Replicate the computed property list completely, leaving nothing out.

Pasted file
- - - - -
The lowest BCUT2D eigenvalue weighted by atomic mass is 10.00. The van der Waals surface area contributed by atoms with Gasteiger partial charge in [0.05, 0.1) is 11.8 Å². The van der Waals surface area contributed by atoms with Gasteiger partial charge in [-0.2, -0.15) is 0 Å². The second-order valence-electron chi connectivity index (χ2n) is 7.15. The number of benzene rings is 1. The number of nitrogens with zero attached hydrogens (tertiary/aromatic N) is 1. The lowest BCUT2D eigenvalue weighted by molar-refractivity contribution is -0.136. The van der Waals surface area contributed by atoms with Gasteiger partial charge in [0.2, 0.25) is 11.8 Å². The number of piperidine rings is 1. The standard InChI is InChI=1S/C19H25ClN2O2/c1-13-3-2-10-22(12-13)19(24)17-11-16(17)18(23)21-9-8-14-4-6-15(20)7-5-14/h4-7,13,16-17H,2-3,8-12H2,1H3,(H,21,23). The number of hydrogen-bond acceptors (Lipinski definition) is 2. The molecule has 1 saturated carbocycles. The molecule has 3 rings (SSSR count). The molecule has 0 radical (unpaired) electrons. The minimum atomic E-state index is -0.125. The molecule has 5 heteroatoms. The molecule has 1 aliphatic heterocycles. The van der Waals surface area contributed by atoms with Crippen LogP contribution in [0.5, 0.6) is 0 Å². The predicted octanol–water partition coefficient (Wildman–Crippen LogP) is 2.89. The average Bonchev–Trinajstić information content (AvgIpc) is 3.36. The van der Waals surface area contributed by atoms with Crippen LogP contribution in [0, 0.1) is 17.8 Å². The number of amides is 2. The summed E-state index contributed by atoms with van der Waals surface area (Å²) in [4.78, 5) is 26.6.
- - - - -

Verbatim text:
The lowest BCUT2D eigenvalue weighted by atomic mass is 10.00. The van der Waals surface area contributed by atoms with Gasteiger partial charge in [0.05, 0.1) is 11.8 Å². The van der Waals surface area contributed by atoms with Gasteiger partial charge in [-0.2, -0.15) is 0 Å². The second-order valence-electron chi connectivity index (χ2n) is 7.15. The number of benzene rings is 1. The number of nitrogens with zero attached hydrogens (tertiary/aromatic N) is 1. The lowest BCUT2D eigenvalue weighted by molar-refractivity contribution is -0.136. The van der Waals surface area contributed by atoms with Gasteiger partial charge in [0.2, 0.25) is 11.8 Å². The number of piperidine rings is 1. The standard InChI is InChI=1S/C19H25ClN2O2/c1-13-3-2-10-22(12-13)19(24)17-11-16(17)18(23)21-9-8-14-4-6-15(20)7-5-14/h4-7,13,16-17H,2-3,8-12H2,1H3,(H,21,23). The number of hydrogen-bond acceptors (Lipinski definition) is 2. The molecule has 1 saturated carbocycles. The molecule has 3 rings (SSSR count). The molecule has 0 radical (unpaired) electrons. The minimum atomic E-state index is -0.125. The molecule has 5 heteroatoms. The molecule has 1 aliphatic heterocycles. The van der Waals surface area contributed by atoms with Crippen LogP contribution in [0.5, 0.6) is 0 Å². The predicted octanol–water partition coefficient (Wildman–Crippen LogP) is 2.89. The average Bonchev–Trinajstić information content (AvgIpc) is 3.36. The van der Waals surface area contributed by atoms with Crippen LogP contribution in [0, 0.1) is 17.8 Å². The number of amides is 2. The summed E-state index contributed by atoms with van der Waals surface area (Å²) in [4.78, 5) is 26.6.